*ahem* I seem to have gotten a bit distracted here. As far as your original points, I would say that "increasing the number of ways you can win/accomplish a goal" does indeed add gameplay, so long as those ways are all fun and distinct. I'm not really certain I understand how Halo's limiting you to only two weapons makes the game more fun (perhaps more of a challenge, but more fun?). Story does not, as you noted, add appreciably to replay value. And while I do like the idea of a branching story, I've yet to see such implemented in a way that doesn't seem designed specifically to get the OCD gamers to achieve every possible ending (or even in a way that made a significant change to the path of the story). The "Options" point seems to be what I was discussing above with regards to challenges, at least in part.

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I was pointing out how other games give me to many choices at least for me. There are so many choices I can not consider them all at once and therefor can't distiguse as well between them. However after thinking the only carry two weaponds increases the number othe diffrent ways you can play thought the game(using diffrent weap. combos) whereas most games let you carry all the weaponds at once. Aditional in Halo the weapond choices are each distinct onlike other games with 20 SMG's to choose from.

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Each player has another motivation to replay a game. As has already been mentioned, a variety of options to finish a game is always a good way to get much replay value out of it. Options include short-time options (take the left or right path) and long-time options (light side or dark side). Others might want to perfect their score or find all the treasure.

For me, there's another aspect that makes me replay a game: the time to finish the game has to be short. A very long game is very hard to replay, because I know that it will take a very long time to do so. On the other hand, if I know I can finish the game (in another way) in a couple of hours, the barrier is much smaller.

Even more so, games the you can play for a couple of minutes (many multiplayer console games) are always easy to pick up and play. In sum I guess I spend more time playing those than games that take me 80 hours to finish.

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Let me tell you about 007 nightfire.

In the first mission, you are on the top of a brick building.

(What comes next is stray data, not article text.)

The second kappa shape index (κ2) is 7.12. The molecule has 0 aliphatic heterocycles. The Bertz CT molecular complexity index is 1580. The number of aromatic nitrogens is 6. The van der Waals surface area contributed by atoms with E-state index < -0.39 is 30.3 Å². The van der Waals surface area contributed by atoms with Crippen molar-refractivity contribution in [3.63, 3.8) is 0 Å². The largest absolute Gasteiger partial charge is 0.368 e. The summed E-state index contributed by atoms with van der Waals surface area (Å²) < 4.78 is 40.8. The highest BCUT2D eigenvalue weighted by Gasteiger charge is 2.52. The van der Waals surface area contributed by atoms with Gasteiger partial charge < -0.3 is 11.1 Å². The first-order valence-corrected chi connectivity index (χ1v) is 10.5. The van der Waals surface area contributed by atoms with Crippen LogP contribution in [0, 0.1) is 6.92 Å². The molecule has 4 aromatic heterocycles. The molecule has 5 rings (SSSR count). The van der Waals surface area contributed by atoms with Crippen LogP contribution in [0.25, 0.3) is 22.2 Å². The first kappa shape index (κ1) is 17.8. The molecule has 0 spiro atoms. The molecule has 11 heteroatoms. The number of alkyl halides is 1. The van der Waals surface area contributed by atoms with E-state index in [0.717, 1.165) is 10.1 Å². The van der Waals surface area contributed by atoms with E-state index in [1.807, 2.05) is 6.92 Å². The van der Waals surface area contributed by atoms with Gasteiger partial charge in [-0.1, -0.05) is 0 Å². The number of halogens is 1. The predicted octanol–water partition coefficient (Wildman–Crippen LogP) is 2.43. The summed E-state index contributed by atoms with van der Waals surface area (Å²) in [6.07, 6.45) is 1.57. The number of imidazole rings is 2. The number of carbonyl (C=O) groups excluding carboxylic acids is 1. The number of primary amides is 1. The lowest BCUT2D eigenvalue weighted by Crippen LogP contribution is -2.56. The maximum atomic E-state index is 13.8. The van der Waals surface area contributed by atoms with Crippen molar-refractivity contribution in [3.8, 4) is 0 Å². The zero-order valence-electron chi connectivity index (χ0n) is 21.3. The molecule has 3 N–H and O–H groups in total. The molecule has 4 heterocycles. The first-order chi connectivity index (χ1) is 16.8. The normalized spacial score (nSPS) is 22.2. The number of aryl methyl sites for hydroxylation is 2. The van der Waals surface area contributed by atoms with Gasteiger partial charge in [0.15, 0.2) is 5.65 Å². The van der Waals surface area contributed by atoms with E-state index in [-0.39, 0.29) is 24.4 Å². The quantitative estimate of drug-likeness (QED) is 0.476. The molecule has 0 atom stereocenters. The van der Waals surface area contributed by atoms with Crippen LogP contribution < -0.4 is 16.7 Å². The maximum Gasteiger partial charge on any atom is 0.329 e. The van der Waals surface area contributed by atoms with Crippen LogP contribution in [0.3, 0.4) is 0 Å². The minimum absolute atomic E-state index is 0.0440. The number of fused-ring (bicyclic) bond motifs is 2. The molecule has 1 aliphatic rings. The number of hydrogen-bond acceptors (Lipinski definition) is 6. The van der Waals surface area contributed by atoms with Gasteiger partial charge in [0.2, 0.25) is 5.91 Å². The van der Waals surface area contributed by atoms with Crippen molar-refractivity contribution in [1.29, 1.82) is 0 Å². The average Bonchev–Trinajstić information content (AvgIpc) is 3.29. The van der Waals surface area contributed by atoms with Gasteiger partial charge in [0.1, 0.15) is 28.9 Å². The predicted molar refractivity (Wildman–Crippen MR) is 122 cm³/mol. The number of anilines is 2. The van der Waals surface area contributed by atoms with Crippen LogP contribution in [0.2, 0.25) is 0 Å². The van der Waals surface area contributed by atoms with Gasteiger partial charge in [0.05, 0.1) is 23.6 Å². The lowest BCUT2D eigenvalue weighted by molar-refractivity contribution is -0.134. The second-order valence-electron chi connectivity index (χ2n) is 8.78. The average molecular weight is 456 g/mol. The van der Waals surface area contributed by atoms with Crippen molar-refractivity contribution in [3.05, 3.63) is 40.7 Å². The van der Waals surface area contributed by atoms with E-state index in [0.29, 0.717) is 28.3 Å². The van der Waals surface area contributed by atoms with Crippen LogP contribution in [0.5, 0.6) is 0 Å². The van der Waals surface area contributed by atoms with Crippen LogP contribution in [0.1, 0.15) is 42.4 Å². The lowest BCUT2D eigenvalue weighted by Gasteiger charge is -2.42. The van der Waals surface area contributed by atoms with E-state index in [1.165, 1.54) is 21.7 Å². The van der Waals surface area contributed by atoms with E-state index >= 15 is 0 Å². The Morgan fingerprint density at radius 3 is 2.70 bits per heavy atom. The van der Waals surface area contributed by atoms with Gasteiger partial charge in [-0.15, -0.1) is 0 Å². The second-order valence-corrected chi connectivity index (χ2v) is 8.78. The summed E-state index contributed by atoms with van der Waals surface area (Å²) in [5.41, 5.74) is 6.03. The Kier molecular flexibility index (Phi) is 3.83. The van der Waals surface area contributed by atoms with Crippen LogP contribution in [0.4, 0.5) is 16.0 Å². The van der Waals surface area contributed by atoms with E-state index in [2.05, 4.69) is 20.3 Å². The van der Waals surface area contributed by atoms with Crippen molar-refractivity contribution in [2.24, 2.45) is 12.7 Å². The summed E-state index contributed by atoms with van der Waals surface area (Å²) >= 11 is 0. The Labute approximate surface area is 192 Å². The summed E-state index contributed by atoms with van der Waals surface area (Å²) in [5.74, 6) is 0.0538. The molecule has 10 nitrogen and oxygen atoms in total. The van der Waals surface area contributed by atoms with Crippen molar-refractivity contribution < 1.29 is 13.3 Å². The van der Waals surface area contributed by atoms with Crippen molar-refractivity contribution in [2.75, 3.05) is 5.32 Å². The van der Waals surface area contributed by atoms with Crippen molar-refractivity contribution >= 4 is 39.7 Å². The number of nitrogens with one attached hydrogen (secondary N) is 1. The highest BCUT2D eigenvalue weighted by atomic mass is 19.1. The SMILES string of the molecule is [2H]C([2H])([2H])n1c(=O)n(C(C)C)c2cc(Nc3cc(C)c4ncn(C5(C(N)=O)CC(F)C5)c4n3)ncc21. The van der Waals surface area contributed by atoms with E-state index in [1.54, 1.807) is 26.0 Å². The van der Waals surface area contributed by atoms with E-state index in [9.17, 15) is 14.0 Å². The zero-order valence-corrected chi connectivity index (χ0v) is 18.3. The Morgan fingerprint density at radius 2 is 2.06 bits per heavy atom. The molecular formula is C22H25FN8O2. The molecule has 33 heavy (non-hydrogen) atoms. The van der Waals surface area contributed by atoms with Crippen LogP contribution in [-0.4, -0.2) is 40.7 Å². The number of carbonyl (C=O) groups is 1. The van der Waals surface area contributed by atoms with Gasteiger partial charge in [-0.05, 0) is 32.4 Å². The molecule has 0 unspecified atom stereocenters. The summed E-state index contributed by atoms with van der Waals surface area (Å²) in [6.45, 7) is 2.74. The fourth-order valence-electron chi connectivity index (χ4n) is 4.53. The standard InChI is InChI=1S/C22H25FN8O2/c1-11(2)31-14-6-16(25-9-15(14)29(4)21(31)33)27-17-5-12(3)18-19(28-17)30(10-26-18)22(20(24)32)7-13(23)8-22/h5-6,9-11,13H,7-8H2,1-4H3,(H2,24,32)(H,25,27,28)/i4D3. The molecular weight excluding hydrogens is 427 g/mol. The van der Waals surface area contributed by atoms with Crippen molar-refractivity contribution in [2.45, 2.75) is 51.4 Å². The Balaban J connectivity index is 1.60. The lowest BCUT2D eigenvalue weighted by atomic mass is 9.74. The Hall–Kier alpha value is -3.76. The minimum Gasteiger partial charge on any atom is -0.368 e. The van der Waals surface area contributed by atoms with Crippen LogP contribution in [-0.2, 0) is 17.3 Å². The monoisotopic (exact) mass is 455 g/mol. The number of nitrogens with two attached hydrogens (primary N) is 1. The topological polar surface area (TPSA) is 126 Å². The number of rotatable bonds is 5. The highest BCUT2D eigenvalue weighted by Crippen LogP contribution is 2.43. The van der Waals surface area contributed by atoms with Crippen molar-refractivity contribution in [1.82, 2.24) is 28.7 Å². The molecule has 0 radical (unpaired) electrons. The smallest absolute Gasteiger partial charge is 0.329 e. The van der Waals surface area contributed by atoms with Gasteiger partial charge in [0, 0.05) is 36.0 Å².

You can do one of a few things:

1. Drop down off the edge, into the truck which is driving past, and get in without firing a shot.

2. Drop down sooner, shoot the first guard on your way down, and take his sniper rifle

3. Walk down the stairs, go out to the door, make the guard surrender, taze him, and jump on the truck as it comes to a halt neer you.

4. Walk down the stairs, go out the door, and shoot the guard on site, take his siper rifle, and take the truck.

5. walk down the stairs, go out the door, shoot the guard, take hsi rifle, run own, take the guard, get his smg, and take the truck.

And thats just the first bit!

Talk about replay value. I've spent days just figuring out different ways (like theres a hidden way, which you wouldn't notice, across the side road.

From,
Nice coder

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There are a variety of reasons each person replay's a game. Some of the key factors as previously mentioned are:

Duration of game:
A guarenteed 80 hour run is not something people want to put themselves through on a regular basis unless the game is non-linear and free-roaming like Morrowind.

Weapon selection/Combinations:
A wide selection with a limited ability to select between them gives the player the opportunity to choose and try out multiple combinations of playstyles.

Unlocked Material:
Some people contend that unlocking special weapons or clothing/bonus's for replaying the game is a good incentive, personally i can't stand it. Having to play a 20 hour game to get some new clothes just doesn't work for me. If i'm going to replay a game, i want some major content to be unlocked, like new area's new monsters, and other assorted content.

Multiple Options:
As mentioned about the 007 game, giving the player many possible options to achieving his goal, as well as being able to change the possible outcome of the mission (like in Deus Ex), can increase replayability just to see what new places and new plot elements you can uncover, and as a matter of exploration.

Storyline: